2.   Background

2.1.   The Commission seeks a more risk-based approach to the classification and controls set out in the regulation on animal by-products (1), and also wishes to see a clearer distinction drawn vis-à-vis provisions on foodstuffs, feed, waste, cosmetic products, medicines and medical equipment. According to the Commission, the proposal will also reduce administrative burden for certain establishments and boost operators’ responsibility, especially regarding the use of by-products outside the food and feed chains.

2.2.   Products will continue to be classified into three categories. The ban on the use of materials giving rise to a risk of transmissible spongiform encephalopathy (TSE) as feed will continue to apply, although it will be possible to use materials which pose no or low risk, depending on their nature and following a risk assessment by EFSA, the European Medicines Agency or the Scientific Committee for Consumer Products. A number of products in Category 2 have been reclassified under the proposal into Category 3 products, and can now be used for certain types of feed. Henceforth, it will be possible to use animal by-products of all categories for practical uses, provided that the raw materials, production process and intended purpose are safe. Burial and incineration in the case of an outbreak of disease will now also be permitted in situations where it would be practically difficult to gather up dead animals.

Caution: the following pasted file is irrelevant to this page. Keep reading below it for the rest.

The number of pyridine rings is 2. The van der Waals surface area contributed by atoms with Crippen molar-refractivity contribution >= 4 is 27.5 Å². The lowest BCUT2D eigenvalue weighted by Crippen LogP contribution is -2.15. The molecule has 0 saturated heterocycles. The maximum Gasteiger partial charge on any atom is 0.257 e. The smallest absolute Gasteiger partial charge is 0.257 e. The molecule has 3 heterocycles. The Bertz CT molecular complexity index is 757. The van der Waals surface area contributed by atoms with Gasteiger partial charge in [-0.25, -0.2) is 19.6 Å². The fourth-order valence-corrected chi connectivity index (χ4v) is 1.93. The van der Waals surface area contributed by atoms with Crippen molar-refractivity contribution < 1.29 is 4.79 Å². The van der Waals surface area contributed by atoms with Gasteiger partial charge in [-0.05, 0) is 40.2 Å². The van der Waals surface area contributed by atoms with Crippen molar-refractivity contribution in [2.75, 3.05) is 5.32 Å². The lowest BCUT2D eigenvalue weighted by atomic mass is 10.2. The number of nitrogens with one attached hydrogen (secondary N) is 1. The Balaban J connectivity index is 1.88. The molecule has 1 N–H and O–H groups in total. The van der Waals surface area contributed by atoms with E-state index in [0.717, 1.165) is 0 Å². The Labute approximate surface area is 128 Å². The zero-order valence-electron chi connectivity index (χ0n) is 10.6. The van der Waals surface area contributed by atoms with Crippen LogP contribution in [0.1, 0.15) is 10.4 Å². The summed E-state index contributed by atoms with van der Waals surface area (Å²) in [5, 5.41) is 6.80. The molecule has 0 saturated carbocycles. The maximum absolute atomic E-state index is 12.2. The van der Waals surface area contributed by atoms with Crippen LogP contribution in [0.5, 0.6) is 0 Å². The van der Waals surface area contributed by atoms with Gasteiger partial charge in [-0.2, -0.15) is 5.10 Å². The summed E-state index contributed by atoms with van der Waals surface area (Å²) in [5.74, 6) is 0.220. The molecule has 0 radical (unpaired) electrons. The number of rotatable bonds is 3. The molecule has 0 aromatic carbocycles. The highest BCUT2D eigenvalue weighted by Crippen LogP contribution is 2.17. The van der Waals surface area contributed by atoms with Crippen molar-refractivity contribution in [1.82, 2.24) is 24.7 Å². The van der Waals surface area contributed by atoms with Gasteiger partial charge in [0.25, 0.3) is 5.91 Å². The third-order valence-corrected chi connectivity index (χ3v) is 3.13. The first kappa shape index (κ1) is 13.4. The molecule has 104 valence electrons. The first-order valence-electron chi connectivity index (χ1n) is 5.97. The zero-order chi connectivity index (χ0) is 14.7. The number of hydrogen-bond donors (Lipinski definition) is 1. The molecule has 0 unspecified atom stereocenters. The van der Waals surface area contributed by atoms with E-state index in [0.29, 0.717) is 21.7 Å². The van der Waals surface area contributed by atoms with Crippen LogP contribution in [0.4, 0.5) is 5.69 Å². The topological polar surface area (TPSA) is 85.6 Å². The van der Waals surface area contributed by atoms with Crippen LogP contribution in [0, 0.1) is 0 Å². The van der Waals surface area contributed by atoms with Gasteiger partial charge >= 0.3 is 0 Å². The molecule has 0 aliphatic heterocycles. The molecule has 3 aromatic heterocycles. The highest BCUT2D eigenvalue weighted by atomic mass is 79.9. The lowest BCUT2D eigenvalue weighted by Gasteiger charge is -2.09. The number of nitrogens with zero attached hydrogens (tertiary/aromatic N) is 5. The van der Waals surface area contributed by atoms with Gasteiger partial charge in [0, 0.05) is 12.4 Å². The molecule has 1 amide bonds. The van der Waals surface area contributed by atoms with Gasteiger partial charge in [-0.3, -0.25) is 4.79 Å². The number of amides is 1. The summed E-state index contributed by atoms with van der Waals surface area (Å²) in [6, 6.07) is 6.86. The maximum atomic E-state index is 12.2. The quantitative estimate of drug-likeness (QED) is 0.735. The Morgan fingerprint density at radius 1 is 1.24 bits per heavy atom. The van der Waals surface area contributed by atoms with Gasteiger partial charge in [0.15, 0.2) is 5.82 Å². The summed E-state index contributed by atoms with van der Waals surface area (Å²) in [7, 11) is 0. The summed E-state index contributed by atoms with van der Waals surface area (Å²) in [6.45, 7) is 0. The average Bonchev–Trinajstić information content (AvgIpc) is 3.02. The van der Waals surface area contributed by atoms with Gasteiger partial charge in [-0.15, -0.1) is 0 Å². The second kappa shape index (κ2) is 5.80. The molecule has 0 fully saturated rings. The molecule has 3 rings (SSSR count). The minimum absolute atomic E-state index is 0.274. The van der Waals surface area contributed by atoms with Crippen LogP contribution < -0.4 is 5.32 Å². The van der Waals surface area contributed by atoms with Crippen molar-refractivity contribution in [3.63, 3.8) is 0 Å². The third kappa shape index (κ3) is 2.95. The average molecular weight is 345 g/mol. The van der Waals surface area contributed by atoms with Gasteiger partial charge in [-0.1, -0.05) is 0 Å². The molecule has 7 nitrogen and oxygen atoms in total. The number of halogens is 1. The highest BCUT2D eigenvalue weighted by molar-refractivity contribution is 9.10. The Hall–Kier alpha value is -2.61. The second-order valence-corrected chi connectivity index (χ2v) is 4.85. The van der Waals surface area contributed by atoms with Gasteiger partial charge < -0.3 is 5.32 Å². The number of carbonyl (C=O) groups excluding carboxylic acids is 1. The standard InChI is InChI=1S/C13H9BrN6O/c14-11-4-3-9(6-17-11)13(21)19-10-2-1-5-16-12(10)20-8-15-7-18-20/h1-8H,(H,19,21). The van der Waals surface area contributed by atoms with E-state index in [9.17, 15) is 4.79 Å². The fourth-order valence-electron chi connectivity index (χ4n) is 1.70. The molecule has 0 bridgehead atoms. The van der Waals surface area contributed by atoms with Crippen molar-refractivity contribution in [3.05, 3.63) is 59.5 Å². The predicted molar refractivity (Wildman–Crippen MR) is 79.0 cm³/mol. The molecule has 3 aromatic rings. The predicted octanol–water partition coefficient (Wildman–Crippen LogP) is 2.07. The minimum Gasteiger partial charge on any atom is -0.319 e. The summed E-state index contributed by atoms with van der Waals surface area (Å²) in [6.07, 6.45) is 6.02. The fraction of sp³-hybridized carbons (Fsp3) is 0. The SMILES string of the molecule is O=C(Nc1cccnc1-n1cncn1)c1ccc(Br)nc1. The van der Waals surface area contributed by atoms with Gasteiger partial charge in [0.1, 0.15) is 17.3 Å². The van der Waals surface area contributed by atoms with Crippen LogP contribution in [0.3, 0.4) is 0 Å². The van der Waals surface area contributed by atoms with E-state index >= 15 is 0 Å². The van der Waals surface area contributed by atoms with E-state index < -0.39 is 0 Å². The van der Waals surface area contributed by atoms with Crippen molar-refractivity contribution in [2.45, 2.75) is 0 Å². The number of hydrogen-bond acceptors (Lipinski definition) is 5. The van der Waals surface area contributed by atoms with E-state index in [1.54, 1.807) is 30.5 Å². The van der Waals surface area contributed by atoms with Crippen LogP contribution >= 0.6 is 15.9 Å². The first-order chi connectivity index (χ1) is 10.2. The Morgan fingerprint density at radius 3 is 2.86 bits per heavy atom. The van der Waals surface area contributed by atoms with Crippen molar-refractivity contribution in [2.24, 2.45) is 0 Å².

2.3.   The incineration of animal by-products is subject to the rules set out in Directive 2000/76/EC (2). Meanwhile, under the proposal the use of animal by-products for fuel purposes is to be authorised, as long as public and animal health requirements and the relevant environmental standards are met. The proposal also ensures consistency with the ban on waste exports (3), including their use in biogas and composting plants in third countries which are not members of the OECD.

3.   General comments

3.1.   The rules on the use of animal by-products are both extensive and complicated. However, it is crucial that the legislation is applied and administered optimally, and that, in this area as well, the EU continues to maintain a high level of public and animal health protection. The spreading of TSE and infectious livestock diseases can have serious economic and social consequences. The EESC in principle endorses the risk-based approach, whereby changes in categorisation are made on the basis of concrete risk assessments by the relevant scientific bodies. HACCP (4) should be used, provided that they are implemented and applied uniformly in the Member States.